The Cardiovascular Drug Marketplace is at a Crossroads

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Medmeme, LLC reports on novel drugs with new mechanisms that may bolster the cardiovascular drug marketplace as many older blockbuster drugs go generic.

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Medmeme, LLC, a global leader in comprehensive, integrated medical and science information database platforms, announces release of the new syndicated TrendsmemeTM Report: Cardiology. Cardiovascular diseases account for roughly 30% of all deaths worldwide, and in the U.S. nearly 600,000 people die of heart disease and stroke each year. The report focuses on three important indications for this therapeutic category — hypertension, congestive heart failure (CHF), and hyperlipidemia — and details the strategies drug companies are evolving to moderate the influence of major patent expirations for drugs that have maintained very profitable blockbuster status for long runs.

Even with the impending hit from generic competition for many drugs, the Medmeme database shows there has been a high level of activity in medical meeting presentations and medical journal articles published on cardiovascular diseases. For example, the report details that between 2009 and 2011 there were more than 6,600 meeting presentations and more than 2,600 articles focusing on hypertension, nearly 5,200 presentations and approximately 2,200 articles on CHF, and approximately 625 presentations and nearly 370 articles on hyperlipidemia. Key related topics highlighted in this information were genetics, quality of life, diabetes, elderly patients, and obesity. The most active companies presenting information were: Novartis, Merck, Pfizer, Abbott, AstraZeneca, and Bristol-Myers Squibb. Other companies active in the therapeutic category discussed in the report are: Actelion, Boehringer Ingelheim, Cardiorentis, Cytokinetics/Amgen, Daiichi-Sankyo, Isis/Genzyme, and Janssen Pharmaceuticals/Bayer.

The report explains how line extensions are now an important option for pharmaceutical companies with successful cardiovascular product portfolios facing patent expiration. Many of these revolve around an originator product and its follow-ons. However, there are also several new drugs with novel mechanisms in late-stage clinical trials for cardiovascular disease, including renin inhibitors for hypertension, CETP inhibitors for hyperlipidemia, and a variety of approaches for acute heart failure (AHF). And success is indicated for companies able to meet the needs of the various subpopulations of patients within this broad therapeutic category, especially through continued development of novel combination, fixed-dose therapies from distinct drug classes.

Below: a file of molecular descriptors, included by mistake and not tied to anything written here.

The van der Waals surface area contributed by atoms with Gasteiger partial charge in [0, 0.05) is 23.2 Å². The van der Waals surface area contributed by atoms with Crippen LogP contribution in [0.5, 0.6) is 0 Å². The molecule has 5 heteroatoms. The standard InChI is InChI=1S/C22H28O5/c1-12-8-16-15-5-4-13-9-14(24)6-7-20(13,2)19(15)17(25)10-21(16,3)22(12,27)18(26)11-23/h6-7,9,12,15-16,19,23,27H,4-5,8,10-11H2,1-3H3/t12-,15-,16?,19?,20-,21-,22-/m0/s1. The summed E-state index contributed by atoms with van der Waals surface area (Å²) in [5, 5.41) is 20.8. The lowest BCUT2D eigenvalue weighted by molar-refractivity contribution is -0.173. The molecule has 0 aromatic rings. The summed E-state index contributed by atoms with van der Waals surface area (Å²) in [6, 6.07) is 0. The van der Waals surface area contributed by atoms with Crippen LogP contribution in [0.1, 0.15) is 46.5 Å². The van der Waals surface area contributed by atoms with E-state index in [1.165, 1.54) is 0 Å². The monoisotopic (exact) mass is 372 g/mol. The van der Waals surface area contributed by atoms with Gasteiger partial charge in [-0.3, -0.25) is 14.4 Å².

Medmeme CEO Mahesh Naithani describes a “one-two” punch to health: ”With the worldwide epidemic of obesity or overweight affecting approximately 1.4 billion adults 20 years old and up; and more than 40 million children under the age of five overweight; and with the direct consequences this has on conditions such as hypertension, hyperlipidemia, and diabetes, the future potential threat to life and cost of CV disease is almost beyond estimate. If this combination trend continues, CV will skyrocket over the next several decades. At that point, how much bigger an issue will obesity-related cardiovascular disease treatment be than that of age/genetic-related CV disease? How will the treatment marketplace look different then? The answers must lie with innovative treatments that reach a large population.”

The syndicated TrendsmemeTM Report: Cardiology can be purchased separately, or, along with other MedMeme reports in the new series, at discounted pricing. To learn more, contact Medmeme, or see the website,

Medmeme, LLC                     
Yan Barshay, Executive Vice President                 
+1 212-725-5992                        


Ray Wright, Vice President, Sales
+ 1 508-278-4595

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